1. Big brands aren’t doomed. They are the ones that will thrive bc they have the pockets to do it. Small business will take the hit.

      2. I rely soley on page mentions from friends and family…
        I’ve not spent a lot of $$$ on FB ads, therefore I personally know practically every person who has ever “liked” my FB page…

  8. For almost as long as I’ve been using it, the Facebook news feed has had customization features. So if those posts from Oreo are making you feel lonely, you can hide them. I don’t understand why Mark feels the need to filter things out for us. If I want to know what a company I like is up to, I should be able to see that without jumping through any hoops!

    1. Well, it’s Mark’s playground, so he makes all the rules.

      Here’s a novel idea everyone; stop using Facebook so much.

      1. Caring Hearts for Horses

        Exactly why my nonprofit is getting back to email marketing, newsletters, and using YouTube for our videos.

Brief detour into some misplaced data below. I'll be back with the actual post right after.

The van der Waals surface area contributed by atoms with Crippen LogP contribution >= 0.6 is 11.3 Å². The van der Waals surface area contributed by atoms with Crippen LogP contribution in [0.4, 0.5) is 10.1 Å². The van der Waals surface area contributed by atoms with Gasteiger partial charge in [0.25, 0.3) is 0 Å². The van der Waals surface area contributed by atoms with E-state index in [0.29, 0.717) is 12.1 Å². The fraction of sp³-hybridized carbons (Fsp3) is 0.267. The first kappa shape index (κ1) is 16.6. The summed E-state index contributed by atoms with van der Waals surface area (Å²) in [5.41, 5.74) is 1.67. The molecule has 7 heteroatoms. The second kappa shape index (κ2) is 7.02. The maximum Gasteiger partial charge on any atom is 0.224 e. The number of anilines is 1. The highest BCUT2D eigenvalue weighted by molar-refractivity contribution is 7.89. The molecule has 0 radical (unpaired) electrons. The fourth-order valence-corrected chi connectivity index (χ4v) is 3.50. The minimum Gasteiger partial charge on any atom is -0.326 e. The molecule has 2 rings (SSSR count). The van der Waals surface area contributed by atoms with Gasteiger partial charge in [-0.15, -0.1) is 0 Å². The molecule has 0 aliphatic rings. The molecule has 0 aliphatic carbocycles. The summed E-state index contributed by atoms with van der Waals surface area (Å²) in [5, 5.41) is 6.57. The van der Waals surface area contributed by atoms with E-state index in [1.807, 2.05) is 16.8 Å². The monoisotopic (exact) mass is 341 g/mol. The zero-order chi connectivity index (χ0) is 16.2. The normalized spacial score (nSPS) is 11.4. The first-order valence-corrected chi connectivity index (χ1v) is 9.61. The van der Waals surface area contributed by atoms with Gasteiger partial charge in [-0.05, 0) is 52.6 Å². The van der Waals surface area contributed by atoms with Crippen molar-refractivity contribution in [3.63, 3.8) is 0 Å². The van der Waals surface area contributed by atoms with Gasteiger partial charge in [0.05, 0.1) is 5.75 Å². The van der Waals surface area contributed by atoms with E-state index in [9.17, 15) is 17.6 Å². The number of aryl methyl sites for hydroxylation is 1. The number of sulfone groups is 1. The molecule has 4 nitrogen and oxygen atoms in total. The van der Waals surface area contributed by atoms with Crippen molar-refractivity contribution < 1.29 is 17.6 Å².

9. As an advertiser, I don’t like it. As a consumer, I’m secretly glad, however, why can’t they just let us choose what we want to see? There are plenty of brands and public content that I do want to see, and don’t really want to have to look outside my newsfeed to find it. The decisions the algorithm makes currently about what and who’s posts I want to see is already, IMO, not very accurate. So how about let us choose for ourselves. For a brand to be followed, they have to post relevant content that is interesting to consumers or we should be able to, individually, decide not to follow them, just like we can with Friends. That feature is already there, it just defaults to Follow when you like a page. So turn that off, let each person decide for themselves what and who they want to see, and call it a day. As much as I use Facebook to connect with my friends and family, it also expands our potential connection to people and groups we wouldn’t know existed otherwise. If they disappear, that opportunity is gone.